“The NRA will support legislation that improves school security, promotes mental health services, and helps reduce violent crime. However, we will oppose this gun control legislation because it falls short at every level. It does little to truly address violent crime while opening the door to unnecessary burdens on the exercise of Second Amendment freedom by law-abiding gun owners,” the NRA wrote in a statement Tuesday.
On Tuesday, the Senate released 80 pages of the bill, which includes funding for states that implement red flag laws, more background checks for gun purchasers under the age of 21, and penalties for straw purchases. That same day, the Senate voted to advance the bill 64 to 34 as 14 Republicans support the measure, meaning that it has enough votes to pass the 60-vote threshold to overcome the filibuster.
The NRA continued to say that the bill “can be abused to restrict lawful gun purchases, infringe upon the rights of law-abiding Americans, and use federal dollars to fund gun control measures being adopted by state and local politicians.”
“This bill leaves too much discretion in the hands of government officials and also contains undefined and overbroad provisions–inviting interference with our constitutional freedoms,” the pro-Second Amendment group said. “Decisions by the Supreme Court of the United States in the Heller and McDonald cases make clear that the Second Amendment is an individual constitutional freedom. We will always fight for those freedoms–and the fundamental values we have defended for over 150 years. ”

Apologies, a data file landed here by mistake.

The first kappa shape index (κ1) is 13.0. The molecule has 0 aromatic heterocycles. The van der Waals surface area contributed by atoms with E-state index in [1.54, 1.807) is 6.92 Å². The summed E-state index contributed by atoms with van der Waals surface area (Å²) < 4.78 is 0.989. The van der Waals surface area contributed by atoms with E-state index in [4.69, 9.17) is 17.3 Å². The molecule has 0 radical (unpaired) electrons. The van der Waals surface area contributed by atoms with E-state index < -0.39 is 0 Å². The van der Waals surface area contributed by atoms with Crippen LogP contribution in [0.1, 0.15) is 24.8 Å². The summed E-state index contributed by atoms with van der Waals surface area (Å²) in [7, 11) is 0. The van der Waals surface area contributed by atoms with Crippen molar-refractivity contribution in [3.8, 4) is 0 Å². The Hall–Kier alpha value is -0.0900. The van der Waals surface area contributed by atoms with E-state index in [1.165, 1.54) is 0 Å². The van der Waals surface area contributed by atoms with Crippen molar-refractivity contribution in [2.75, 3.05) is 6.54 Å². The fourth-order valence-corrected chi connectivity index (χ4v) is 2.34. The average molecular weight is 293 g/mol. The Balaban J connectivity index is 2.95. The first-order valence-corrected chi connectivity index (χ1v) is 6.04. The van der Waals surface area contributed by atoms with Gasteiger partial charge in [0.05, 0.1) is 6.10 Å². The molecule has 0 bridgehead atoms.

Earlier this month, Sen. John Cornyn (R-Texas) and Sen. Chris Murphy (D-Conn.) announced they came to an agreement on a proposed gun-control framework after several high-profile mass shootings, including in New York and Texas. In Texas, a top law enforcement on Tuesday said that a shooting that left 19 children dead in Uvalde could have been prevented if law enforcement acted more quickly and described the police response as a failure.
Some Republican senators said they won’t support the bill.
“I do not support this legislation and will continue to vote against it,” Senate Republican Conference Chair John Barrasso (R-Wyo.) said in a statement. “As a senator from Wyoming, I know the meaning of the Second Amendment. I will not vote for any legislation that would jeopardize the Second Amendment rights of law-abiding citizens.”
And a number of House Republican lawmakers have argued that it shouldn’t be passed because it supports red flag laws, which they described as unconstitutional and in violation of its Due Process Clause.
Cornyn, meanwhile, was resoundingly booed and jeered over the past weekend when he delivered a speech at the Texas GOP convention. A pro-gun rights group demanded that he apologize after he called the crowd a “mob.”